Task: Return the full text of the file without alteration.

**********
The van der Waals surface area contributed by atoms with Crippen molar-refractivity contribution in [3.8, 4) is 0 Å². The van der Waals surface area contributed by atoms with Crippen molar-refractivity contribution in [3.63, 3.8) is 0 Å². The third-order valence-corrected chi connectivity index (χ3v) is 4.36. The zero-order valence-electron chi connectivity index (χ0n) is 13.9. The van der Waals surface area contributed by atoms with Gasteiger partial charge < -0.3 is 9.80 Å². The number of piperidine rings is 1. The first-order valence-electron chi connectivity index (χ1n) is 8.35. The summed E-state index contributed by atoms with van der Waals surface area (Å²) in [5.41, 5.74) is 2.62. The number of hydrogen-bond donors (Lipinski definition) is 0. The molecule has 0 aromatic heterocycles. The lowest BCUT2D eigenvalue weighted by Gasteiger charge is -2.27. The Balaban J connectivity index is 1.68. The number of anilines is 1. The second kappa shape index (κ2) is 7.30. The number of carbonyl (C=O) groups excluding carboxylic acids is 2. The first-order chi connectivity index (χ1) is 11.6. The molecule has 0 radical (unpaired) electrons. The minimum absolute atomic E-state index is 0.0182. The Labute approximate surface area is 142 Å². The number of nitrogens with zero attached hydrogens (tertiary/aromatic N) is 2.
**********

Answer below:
The van der Waals surface area contributed by atoms with Crippen molar-refractivity contribution in [3.8, 4) is 0 Å². The van der Waals surface area contributed by atoms with Crippen molar-refractivity contribution in [3.63, 3.8) is 0 Å². The third-order valence-corrected chi connectivity index (χ3v) is 4.36. The zero-order valence-electron chi connectivity index (χ0n) is 13.9. The van der Waals surface area contributed by atoms with Gasteiger partial charge < -0.3 is 9.80 Å². The number of piperidine rings is 1. The first-order valence-electron chi connectivity index (χ1n) is 8.35. The summed E-state index contributed by atoms with van der Waals surface area (Å²) in [5.41, 5.74) is 2.62. The number of hydrogen-bond donors (Lipinski definition) is 0. The molecule has 0 aromatic heterocycles. The lowest BCUT2D eigenvalue weighted by Gasteiger charge is -2.27. The Balaban J connectivity index is 1.68. The number of anilines is 1. The second kappa shape index (κ2) is 7.30. The number of carbonyl (C=O) groups excluding carboxylic acids is 2. The first-order chi connectivity index (χ1) is 11.6. The molecule has 0 radical (unpaired) electrons. The minimum absolute atomic E-state index is 0.0182. The Labute approximate surface area is 142 Å². The number of nitrogens with zero attached hydrogens (tertiary/aromatic N) is 2.